Thanks largely to influx of freshmen, girls golf team triples in size

Larger team has created a scarcity of resources outweighed by supportive environment, team bonding

In+2020-2021%2C+the+girls+team+could+only+send+two+and+a+half+foursomes+out+on+the+golf+course%2C+but+this+year+the+team+can+make+seven+with+a+couple+of+golfers+to+spare.

Sophie Kessler

In 2020-2021, the girls team could only send two and a half foursomes out on the golf course, but this year the team can make seven with a couple of golfers to spare.

Sophie Kessler, staff reporter

With the new freshman class bolstering its roster, the 2021-2022 edition of the girls golf team has 30 golfers on it, nearly triple in size from the 2020-2021 edition. Factor in the addition of a new coaching staff, and the team is now facing some new, but welcome, challenges.

On a school team, there’s a sense of [community] when you’re playing with other people that you see on a regular basis” ”

— Varsity golfer Callen Romell

The changes are most prevalent for the upperclassmen. Sophomore varsity golfer Carys Blaney has seen more than a few changes over the years.

“A lot has changed, like practice. There have been fewer resources, such as school-provided clubs, tees, and balls. It’s harder to get the whole team involved in tournaments.”

McCallum coaches have also seen their share of change. Coach Richard Salazar has now added coaching golf to his resume, adding to his wrestling coach experience. Taking over for Nancy Nitardy after she retired last year, Salazar says the best part of coaching is building relationships.

“​The best part is the student-athletes I get to coach,” explains Salazar.  

“They are a diverse group of individuals, and it is great to see them succeed and grow as student-athletes within golf.” 

During last year’s COVID epidemic, the team suffered from low participation. Going from 10 to 30 girls on the team, supply shortages are a new issue. But Blaney said there are some positives to the growing team numbers.

We can finally feel like leaders because we have underclassmen to lead.”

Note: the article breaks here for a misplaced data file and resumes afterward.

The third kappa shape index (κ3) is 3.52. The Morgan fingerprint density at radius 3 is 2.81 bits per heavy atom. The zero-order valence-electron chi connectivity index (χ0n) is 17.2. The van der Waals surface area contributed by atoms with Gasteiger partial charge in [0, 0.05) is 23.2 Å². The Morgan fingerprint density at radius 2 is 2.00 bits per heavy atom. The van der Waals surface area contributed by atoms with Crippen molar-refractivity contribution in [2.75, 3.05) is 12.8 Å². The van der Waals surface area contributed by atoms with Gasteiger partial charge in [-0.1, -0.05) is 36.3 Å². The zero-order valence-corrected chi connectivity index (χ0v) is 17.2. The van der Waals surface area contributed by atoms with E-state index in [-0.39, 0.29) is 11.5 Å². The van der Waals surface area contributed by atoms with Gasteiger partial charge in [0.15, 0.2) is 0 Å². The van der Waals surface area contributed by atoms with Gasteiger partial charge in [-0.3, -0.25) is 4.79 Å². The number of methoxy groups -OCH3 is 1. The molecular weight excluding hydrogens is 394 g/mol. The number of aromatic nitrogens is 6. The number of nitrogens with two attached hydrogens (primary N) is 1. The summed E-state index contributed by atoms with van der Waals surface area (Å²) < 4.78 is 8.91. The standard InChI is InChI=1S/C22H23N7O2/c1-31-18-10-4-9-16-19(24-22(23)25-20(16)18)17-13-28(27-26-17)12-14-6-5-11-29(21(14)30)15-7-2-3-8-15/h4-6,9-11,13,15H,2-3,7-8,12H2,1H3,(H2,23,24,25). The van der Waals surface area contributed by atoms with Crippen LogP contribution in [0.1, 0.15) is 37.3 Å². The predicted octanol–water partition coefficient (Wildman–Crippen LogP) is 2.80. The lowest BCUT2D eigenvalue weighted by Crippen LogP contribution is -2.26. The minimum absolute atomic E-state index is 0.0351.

— junior varsity golfer Cate Thomson

“The girl’s golfing team has definitely gained popularity this year with the incoming freshmen and the advertisement from the new coaches,” Blaney said. “The increase in players has overall been positive.”

Blaney added that one of the major positives, team bonding, has been aided by the return of in-person school.

“The rewarding sportsmanship and friendliness of the McCallum golf team is truly a good environment to create relationships in. My personal perks for being in varsity are of course a letter on my jacket, a closer friendship with my fellow varsity players, and an opt-out of school for tournaments.”

Golfer Emily Tweedel agrees that the best part of the team is the community and the bonds formed between the girls, despite golf being an individual sport. 

“We’re all pretty close despite having a lot of differences in interests,” Tweedel said.

The diversity in ages in the team has also led to opportunities for upperclassmen to peer teach. Junior Cate Thomson said this mentoring is needed as the coaches adjust to their new positions.

“We can finally feel like leaders because we have underclassmen to lead,” one veteran team member observed. “I think it’s important that [the new members feel like they] can approach us. It’s a really special thing for us to be able to build leadership and communication skills. ”

The golfers and their first-year coaches are looking forward to the rest of the season and hopefully years of learning in the future.